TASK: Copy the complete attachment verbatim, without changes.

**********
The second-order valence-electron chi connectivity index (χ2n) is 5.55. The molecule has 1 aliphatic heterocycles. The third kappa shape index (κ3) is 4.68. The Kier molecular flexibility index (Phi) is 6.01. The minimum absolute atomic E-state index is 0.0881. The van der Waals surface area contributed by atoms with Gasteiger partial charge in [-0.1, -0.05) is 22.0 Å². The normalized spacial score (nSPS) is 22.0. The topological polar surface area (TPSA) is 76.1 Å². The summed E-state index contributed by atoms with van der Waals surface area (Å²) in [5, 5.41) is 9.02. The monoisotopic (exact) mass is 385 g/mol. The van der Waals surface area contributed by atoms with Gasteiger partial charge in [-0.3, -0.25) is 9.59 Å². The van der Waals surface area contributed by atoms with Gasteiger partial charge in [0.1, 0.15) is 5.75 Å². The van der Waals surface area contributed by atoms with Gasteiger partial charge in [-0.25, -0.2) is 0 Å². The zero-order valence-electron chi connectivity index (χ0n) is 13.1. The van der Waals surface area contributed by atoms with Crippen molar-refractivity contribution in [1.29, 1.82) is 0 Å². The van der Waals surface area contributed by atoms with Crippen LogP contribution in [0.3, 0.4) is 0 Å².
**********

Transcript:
The second-order valence-electron chi connectivity index (χ2n) is 5.55. The molecule has 1 aliphatic heterocycles. The third kappa shape index (κ3) is 4.68. The Kier molecular flexibility index (Phi) is 6.01. The minimum absolute atomic E-state index is 0.0881. The van der Waals surface area contributed by atoms with Gasteiger partial charge in [-0.1, -0.05) is 22.0 Å². The normalized spacial score (nSPS) is 22.0. The topological polar surface area (TPSA) is 76.1 Å². The summed E-state index contributed by atoms with van der Waals surface area (Å²) in [5, 5.41) is 9.02. The monoisotopic (exact) mass is 385 g/mol. The van der Waals surface area contributed by atoms with Gasteiger partial charge in [-0.3, -0.25) is 9.59 Å². The van der Waals surface area contributed by atoms with Gasteiger partial charge in [0.1, 0.15) is 5.75 Å². The van der Waals surface area contributed by atoms with Gasteiger partial charge in [-0.25, -0.2) is 0 Å². The zero-order valence-electron chi connectivity index (χ0n) is 13.1. The van der Waals surface area contributed by atoms with Crippen molar-refractivity contribution in [1.29, 1.82) is 0 Å². The van der Waals surface area contributed by atoms with Crippen LogP contribution in [0.3, 0.4) is 0 Å².